Driving safely in heavy rain and flooding

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Driving safely in heavy rain and flooding

Courtney of Aviva

We’re all used to the odd shower, but when it’s raining cats and dogs, driving may become significantly more difficult. Follow these tips to help you drive safely in adverse weather conditions.

Driving in heavy rain

  • Slow down – When roads are wet, stopping a vehicle takes longer than normal. Reduce your speed and leave a decent amount of space between you and the vehicle in front
  • As most cars tend to be quite close to the ground, if you were to hit standing water it may feel like hitting a stationary object. This could easily lead to you losing control over the vehicle
  • Reducing your speed will also reduce the likelihood of water entering the engine and consequently cutting it out including a bow-wave in front of your own car – this can push the water up and flood your engine.
  • Once you start driving through the water, keep going but only if you can see what is on the other side. Do not take your foot off the accelerator as water may get into your exhaust.
  • Aquaplaning occurs when there is a layer of water between the wheels and the road. This will lead to a loss of traction and consequently render the steering wheel somewhat useless. If this occurs don’t break, take your foot off the accelerator and wait for the car to slow down. This will rid the wheel of water and traction will return
  • Turning off cruise control when driving in very wet or slippery conditions is highly recommended, as it can significantly increase the dangerous effects of aquaplaning.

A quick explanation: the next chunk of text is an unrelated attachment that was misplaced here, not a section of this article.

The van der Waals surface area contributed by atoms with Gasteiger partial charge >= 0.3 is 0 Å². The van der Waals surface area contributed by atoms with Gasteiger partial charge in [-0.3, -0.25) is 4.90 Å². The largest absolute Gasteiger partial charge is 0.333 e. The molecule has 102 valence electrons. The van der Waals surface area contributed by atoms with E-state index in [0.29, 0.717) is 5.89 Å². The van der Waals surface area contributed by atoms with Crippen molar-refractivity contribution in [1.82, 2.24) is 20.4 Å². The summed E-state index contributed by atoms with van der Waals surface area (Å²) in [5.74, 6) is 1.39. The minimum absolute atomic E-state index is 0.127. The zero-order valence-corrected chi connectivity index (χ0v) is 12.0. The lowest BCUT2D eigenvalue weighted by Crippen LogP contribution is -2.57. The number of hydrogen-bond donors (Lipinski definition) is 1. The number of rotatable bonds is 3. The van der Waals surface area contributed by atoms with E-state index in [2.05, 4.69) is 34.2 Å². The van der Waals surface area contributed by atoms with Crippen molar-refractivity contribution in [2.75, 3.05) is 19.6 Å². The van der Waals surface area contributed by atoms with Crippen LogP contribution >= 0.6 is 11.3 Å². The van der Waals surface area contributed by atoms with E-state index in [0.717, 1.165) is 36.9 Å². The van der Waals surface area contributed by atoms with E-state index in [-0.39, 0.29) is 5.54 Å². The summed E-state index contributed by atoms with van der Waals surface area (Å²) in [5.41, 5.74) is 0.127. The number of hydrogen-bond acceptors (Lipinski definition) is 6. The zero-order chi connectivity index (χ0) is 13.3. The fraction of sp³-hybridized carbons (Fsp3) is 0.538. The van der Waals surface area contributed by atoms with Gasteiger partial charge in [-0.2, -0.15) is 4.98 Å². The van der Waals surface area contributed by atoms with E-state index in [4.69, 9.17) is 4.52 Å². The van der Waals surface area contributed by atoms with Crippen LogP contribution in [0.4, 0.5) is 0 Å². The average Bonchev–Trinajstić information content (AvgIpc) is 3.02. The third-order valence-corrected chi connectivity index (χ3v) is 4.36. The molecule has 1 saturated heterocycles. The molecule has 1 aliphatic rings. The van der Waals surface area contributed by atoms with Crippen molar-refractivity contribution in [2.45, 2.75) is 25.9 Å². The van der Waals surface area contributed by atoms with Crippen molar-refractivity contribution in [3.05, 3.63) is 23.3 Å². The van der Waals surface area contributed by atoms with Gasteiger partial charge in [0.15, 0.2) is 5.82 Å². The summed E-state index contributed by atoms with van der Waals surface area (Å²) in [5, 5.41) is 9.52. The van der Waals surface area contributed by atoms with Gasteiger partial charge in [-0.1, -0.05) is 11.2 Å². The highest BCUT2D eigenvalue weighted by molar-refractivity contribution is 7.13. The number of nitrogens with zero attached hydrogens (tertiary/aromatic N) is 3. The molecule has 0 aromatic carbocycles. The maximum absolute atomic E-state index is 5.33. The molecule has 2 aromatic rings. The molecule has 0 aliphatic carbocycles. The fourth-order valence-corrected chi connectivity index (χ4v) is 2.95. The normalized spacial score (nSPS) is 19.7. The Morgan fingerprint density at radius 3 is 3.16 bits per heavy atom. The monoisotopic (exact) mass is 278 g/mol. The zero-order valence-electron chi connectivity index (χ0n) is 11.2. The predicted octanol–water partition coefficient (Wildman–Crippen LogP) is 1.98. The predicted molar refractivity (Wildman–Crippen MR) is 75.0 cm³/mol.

• Know where the vehicles air intake is located – on many cars the air intake is low down at the front of the car and it can take just a cupful of water in the combustion chamber to destroy an engine. Driving at speed through water, even if the intake’s above the water level, could cause water to be ingested.

Driving in flood conditions

As a general rule of thumb, ensure you don’t drive through water that is deeper than half the diameter of the wheels. Bear in mind that it only takes a few inches of water to damage most vehicles.

  • Listen to weather forecasts before setting off on a journey.
  • If you see power lines near surface water, avoid these areas
  • Standing water may be hiding deeper potholes or open drains. Steer well clear of these
  • When driving through a flooded road, attempt to drive in the middle of the road as the surface tends to be higher here. Of course only do this if it is safe
  • Don’t change gear if your vehicle is submerged as this may result in water being sucked into the engine
  • Avoid driving through flooded areas when there are other vehicles travelling in the opposite direction.
    Wait for the oncoming vehicle to pass then proceed
  • Don’t enter water if you don’t know how deep it is. If you do enter water, do so slowly and keep a steady, even throttle
  • When entering water that reaches the level of your wheel rims, be sure to test your breaks once you’re out of the water and when it is safe to do so
  • Use your hazard lights to let other drivers know if your engine has stalled while you’re in water
  • Turning on the ignition when your car has been flooded and water has entered the passenger compartment can cause electrical short circuits and the airbags to deploy. When unsure, take the vehicle to get checked by a professional
  • In the occurrence of you being inside a vehicle that is just about to be submerged, abandon the vehicle immediately and move to higher ground to stay safe. Look out for strong currents and debris when leaving the vehicle
  • Stay well clear of moving water – all it takes is 12 inches or 30 centimetres of water for a car to start floating. Two feet (60 centre metres) of water could carry away your car
  • When you find yourself behind goods vehicles, be extremely careful. These vehicles generate spray that reduces visibility. Good practice is to hold back until you can see their mirrors
  • When you start driving a vehicle that has been parked in shallow water, do so with extreme care. Ensure you have it looked at as soon as possible
  • Try to avoid driving if flooding occurs, but if needs must pay special attention

A little attention and care will keep you safe while driving in adverse weather conditions.

Brady Burns Insurance Brokers.